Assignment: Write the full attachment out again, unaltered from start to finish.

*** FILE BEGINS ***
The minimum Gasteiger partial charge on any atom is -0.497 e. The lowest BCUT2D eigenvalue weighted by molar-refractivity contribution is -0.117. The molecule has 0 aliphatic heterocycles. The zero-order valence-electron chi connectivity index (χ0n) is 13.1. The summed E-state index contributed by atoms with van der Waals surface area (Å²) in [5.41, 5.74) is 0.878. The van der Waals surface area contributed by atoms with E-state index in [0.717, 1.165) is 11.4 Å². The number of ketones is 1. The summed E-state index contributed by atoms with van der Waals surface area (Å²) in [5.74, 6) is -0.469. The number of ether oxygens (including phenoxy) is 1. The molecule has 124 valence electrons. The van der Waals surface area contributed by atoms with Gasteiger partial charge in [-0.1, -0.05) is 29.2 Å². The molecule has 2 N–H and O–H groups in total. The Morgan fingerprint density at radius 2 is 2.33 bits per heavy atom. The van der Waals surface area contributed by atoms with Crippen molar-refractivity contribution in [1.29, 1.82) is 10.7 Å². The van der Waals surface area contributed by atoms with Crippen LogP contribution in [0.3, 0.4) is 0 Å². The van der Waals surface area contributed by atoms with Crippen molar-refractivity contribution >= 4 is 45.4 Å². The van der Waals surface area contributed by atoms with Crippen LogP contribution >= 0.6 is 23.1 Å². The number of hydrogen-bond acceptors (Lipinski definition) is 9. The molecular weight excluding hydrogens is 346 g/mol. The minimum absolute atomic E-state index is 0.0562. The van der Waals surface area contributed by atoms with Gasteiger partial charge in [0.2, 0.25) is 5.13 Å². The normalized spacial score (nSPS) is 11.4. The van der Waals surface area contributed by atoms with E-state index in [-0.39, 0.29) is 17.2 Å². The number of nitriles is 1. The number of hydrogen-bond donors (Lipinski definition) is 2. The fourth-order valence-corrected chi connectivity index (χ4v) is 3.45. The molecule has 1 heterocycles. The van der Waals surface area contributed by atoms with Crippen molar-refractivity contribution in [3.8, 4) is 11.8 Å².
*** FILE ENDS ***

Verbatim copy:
The minimum Gasteiger partial charge on any atom is -0.497 e. The lowest BCUT2D eigenvalue weighted by molar-refractivity contribution is -0.117. The molecule has 0 aliphatic heterocycles. The zero-order valence-electron chi connectivity index (χ0n) is 13.1. The summed E-state index contributed by atoms with van der Waals surface area (Å²) in [5.41, 5.74) is 0.878. The van der Waals surface area contributed by atoms with E-state index in [0.717, 1.165) is 11.4 Å². The number of ketones is 1. The summed E-state index contributed by atoms with van der Waals surface area (Å²) in [5.74, 6) is -0.469. The number of ether oxygens (including phenoxy) is 1. The molecule has 124 valence electrons. The van der Waals surface area contributed by atoms with Gasteiger partial charge in [-0.1, -0.05) is 29.2 Å². The molecule has 2 N–H and O–H groups in total. The Morgan fingerprint density at radius 2 is 2.33 bits per heavy atom. The van der Waals surface area contributed by atoms with Crippen molar-refractivity contribution in [1.29, 1.82) is 10.7 Å². The van der Waals surface area contributed by atoms with Crippen LogP contribution in [0.3, 0.4) is 0 Å². The van der Waals surface area contributed by atoms with Crippen molar-refractivity contribution >= 4 is 45.4 Å². The van der Waals surface area contributed by atoms with Crippen LogP contribution >= 0.6 is 23.1 Å². The number of hydrogen-bond acceptors (Lipinski definition) is 9. The molecular weight excluding hydrogens is 346 g/mol. The minimum absolute atomic E-state index is 0.0562. The van der Waals surface area contributed by atoms with Gasteiger partial charge in [0.2, 0.25) is 5.13 Å². The normalized spacial score (nSPS) is 11.4. The van der Waals surface area contributed by atoms with E-state index in [-0.39, 0.29) is 17.2 Å². The number of nitriles is 1. The number of hydrogen-bond donors (Lipinski definition) is 2. The fourth-order valence-corrected chi connectivity index (χ4v) is 3.45. The molecule has 1 heterocycles. The van der Waals surface area contributed by atoms with Crippen molar-refractivity contribution in [3.8, 4) is 11.8 Å².